Enbridge Gets Mixed Reviews After Setting 2050 Net-Zero Target
Enbridge Inc. is getting mixed reviews after becoming the biggest fossil in North America to set sights on net-zero greenhouse gas emissions by 2050, beginning with a 2030 target to reduce the emissions intensity of its operations by 35%.
The announcement Friday, which follows similar undertakings by Shell, BP, Total SE, and Repsol, “is a very public demonstration of our level of commitment to making progress on these important criteria and issues that matter to society and to our stakeholders,” Enbridge Chief Sustainability Officer Peter Sheffield told Bloomberg.
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“This isn’t our first rodeo at ESG, we’ve set and met targets in the past,” said CEO Al Monaco, adding that the company considers those initiatives “not a nice-to-have but a must-do.” The new targets, he told a conference call, “are about getting even better”.
Monaco “outlined four ways for the company to reduce its Scope 1 direct emissions from owned or controlled sources and Scope 2 indirect emissions from purchased energy and other products,” The Canadian Press reports. “They include modernizing equipment, applying technology to reduce emissions and consumption, using lower-carbon sources of fuel for pumps and compressors, self-powering facilities with solar arrays, and investing in ‘nature-based offsets’.” The Calgary-based pipeliner “also plans to track how its ongoing investments in low-carbon projects such as wind farms affect indirect Scope 3 emissions—which occur in the production and consumption of the oil and gas it handles—without making a specific target.”
Bloomberg had a slightly different angle on that part of the announcement. “Enbridge’s plan doesn’t include a net-zero target for so-called Scope 3 emissions—the ones stemming from the combustion of fossil fuels by cars, airplanes, homes, and factories. For now, the Calgary-based company said it will address those by helping suppliers and customers to cut emissions”, based on its two gigawatts of wind and solar capacity in Canada, the United States, and Europe.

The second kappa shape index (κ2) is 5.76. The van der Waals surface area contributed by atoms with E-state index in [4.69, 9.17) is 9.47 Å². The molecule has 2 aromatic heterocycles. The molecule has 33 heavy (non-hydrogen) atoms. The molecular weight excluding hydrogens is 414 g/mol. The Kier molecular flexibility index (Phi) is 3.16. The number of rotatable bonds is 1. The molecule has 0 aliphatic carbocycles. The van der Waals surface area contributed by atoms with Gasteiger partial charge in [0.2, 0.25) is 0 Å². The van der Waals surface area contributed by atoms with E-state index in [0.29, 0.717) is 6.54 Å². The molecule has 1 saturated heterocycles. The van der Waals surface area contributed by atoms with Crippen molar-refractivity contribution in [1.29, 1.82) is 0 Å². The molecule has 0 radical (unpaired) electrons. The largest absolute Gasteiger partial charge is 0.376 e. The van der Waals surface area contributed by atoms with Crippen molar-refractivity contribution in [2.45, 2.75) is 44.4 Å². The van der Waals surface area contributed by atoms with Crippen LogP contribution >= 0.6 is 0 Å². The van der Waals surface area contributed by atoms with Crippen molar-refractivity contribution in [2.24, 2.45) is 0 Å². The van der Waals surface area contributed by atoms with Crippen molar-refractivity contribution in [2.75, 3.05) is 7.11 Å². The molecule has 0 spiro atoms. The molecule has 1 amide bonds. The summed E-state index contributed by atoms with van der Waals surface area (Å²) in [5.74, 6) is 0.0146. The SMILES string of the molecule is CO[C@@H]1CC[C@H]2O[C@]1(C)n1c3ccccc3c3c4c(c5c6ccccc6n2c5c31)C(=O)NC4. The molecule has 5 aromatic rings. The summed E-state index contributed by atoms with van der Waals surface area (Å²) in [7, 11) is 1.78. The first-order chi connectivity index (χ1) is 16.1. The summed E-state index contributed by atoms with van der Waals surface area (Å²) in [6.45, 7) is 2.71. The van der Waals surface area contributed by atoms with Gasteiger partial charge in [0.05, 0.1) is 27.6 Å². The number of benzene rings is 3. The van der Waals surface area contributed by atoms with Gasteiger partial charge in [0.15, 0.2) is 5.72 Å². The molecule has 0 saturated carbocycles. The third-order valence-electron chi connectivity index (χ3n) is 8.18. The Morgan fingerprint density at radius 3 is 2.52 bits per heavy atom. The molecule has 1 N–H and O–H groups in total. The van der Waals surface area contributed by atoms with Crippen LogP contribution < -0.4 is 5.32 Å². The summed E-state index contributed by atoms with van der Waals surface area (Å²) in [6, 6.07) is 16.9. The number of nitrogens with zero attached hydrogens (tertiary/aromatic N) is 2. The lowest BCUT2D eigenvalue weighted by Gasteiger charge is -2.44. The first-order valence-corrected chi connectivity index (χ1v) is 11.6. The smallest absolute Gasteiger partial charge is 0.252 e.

“In addition to investments in renewable energy, Enbridge said it will pursue improvements to its infrastructure, carbon offset credits, and renewable energy certificates,” the news agency adds.
Bloomberg notes the announcement doesn’t apply to projects where Enbridge is present as a joint venture partner. One of those, the 15,000-mile DCP Midstream pipeline network in Texas, “has had 187 unauthorized emissions events that resulted in flaring in the region so far this year, mostly due to power failures, weather, and third-party issues,” the news agency writes, citing filings with the state’s Commission on Environmental Quality. Another example is a cluster of liquefied natural gas (LNG) projects in Brownsville, Texas that “face staunch opposition from environmentalists and other opponents who have fought for more than five years to keep the projects from being built.”
“While these are assets we don’t control, we can and will have conversations with our partners to ensure they have a deeper understanding of the importance of reducing emissions to address climate change,” Enbridge told Bloomberg in an email.
Greenpeace Canada Senior Energy Strategist Keith Stewart said Enbridge’s announcement read more like marketing than real progress.
“Investors want to see real decarbonization plans, and until Enbridge accepts the challenge of becoming a 100% renewable energy company, this is simply greenwashing,” he told the Globe. “Using solar energy to power the pumps that push oil and gas through your pipelines can’t hide the fact that you’re still selling fossil fuels.”
Montreal-based institutional shareholder advisor Aequo said it had spent the past two years prodding Enbridge to embrace emissions targets. “Setting a net-zero target is an important step. Investors will now expect companies to demonstrate how they are managing risk and adapting their businesses to continue to create value in a low-carbon economy,” Director of Shareholder Engagement François Meloche said in a release.
But he added that “companies should not only reduce their own direct emissions, but also reduce the emissions of the products they sell, even if these are emitted by other end users.”